Do you ever wonder where your trash goes? We all know about landfills and recycling centers, but there’s only so much room on land...
The giant island of trash, which is called the Great Pacific Garbage Patch, is much larger than previously believed. A new analysis reveals it might actually contain sixteen times more plastic. The collection of trash, the biggest accumulation zone for ocean plastics on Earth, is floating somewhere between Hawaii and California and is now over 600,000 square miles. Where this mass was once estimated to be around the size of Texas, it is now confirmed to be at least twice that. That’s three times the size of France and the equivalent of 500 jumbo jets.
Incredible findings have been released revealing that the GPGP is actually something like 1.8 trillion pieces of plastic weighing 80,000 metric tons. An international team of scientists, six universities and an aerial sensor company have been working on a three year mapping effort. Using a variety of techniques, from sampling and measuring to sensor imaging, the team was surprised by the amount of large plastic objects they encountered. This changes their early assumption that most of the debris consisted of small fragments. The Pacific trash vortex was initially discovered in the late ‘80s. It’s also just one of five collections of trash in the world’s oceans.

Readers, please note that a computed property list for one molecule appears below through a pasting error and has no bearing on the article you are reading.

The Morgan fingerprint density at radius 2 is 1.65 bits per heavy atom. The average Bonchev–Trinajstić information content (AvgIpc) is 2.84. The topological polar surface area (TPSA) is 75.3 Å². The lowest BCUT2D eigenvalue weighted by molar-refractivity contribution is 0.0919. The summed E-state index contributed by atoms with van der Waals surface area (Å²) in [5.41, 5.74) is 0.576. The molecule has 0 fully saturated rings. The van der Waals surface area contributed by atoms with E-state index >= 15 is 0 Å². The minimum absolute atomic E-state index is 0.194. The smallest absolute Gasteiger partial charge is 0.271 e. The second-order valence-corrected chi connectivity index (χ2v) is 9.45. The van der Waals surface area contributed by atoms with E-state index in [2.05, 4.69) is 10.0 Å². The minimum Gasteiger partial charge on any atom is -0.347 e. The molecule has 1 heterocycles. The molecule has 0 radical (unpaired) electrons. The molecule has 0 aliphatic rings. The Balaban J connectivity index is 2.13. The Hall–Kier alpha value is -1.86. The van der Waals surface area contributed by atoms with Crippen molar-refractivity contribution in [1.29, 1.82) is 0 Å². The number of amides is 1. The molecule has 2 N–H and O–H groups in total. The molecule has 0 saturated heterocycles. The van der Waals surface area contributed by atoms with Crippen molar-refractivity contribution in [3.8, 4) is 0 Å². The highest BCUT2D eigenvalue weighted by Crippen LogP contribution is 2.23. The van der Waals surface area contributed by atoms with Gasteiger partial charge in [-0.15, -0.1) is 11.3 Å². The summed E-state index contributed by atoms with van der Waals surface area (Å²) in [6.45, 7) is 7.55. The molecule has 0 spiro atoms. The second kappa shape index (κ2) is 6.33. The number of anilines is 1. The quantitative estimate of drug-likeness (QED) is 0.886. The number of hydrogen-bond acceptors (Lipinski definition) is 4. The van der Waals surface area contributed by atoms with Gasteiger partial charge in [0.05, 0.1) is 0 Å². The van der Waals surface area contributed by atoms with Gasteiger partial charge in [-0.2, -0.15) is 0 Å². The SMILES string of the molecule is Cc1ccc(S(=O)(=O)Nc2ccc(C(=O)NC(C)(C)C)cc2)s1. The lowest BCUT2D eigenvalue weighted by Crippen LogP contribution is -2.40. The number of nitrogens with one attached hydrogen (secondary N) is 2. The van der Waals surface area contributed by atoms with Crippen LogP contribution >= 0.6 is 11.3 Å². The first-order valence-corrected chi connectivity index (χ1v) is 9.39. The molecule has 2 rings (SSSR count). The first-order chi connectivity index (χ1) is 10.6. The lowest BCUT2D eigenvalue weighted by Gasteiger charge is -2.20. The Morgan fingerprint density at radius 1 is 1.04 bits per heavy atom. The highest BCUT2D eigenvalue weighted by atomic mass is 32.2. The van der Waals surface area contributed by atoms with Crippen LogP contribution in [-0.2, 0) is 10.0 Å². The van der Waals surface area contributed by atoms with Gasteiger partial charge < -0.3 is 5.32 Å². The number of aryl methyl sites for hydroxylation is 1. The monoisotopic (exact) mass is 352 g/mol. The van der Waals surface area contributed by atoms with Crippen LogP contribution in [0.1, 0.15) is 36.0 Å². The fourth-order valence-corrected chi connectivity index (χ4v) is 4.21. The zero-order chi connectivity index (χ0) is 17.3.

Because the GPGP is in international waters, no government has volunteered to clean the trash. This incredibly difficult job will either be up to privately funded groups like the Ocean Cleanup Foundation or the materials in the garbage dump will begin to break down to a size that could eventually be too small to collect. This would permanently damage the quality of the water and endanger marine life. Watch the video below to learn more about this unbelievable issue...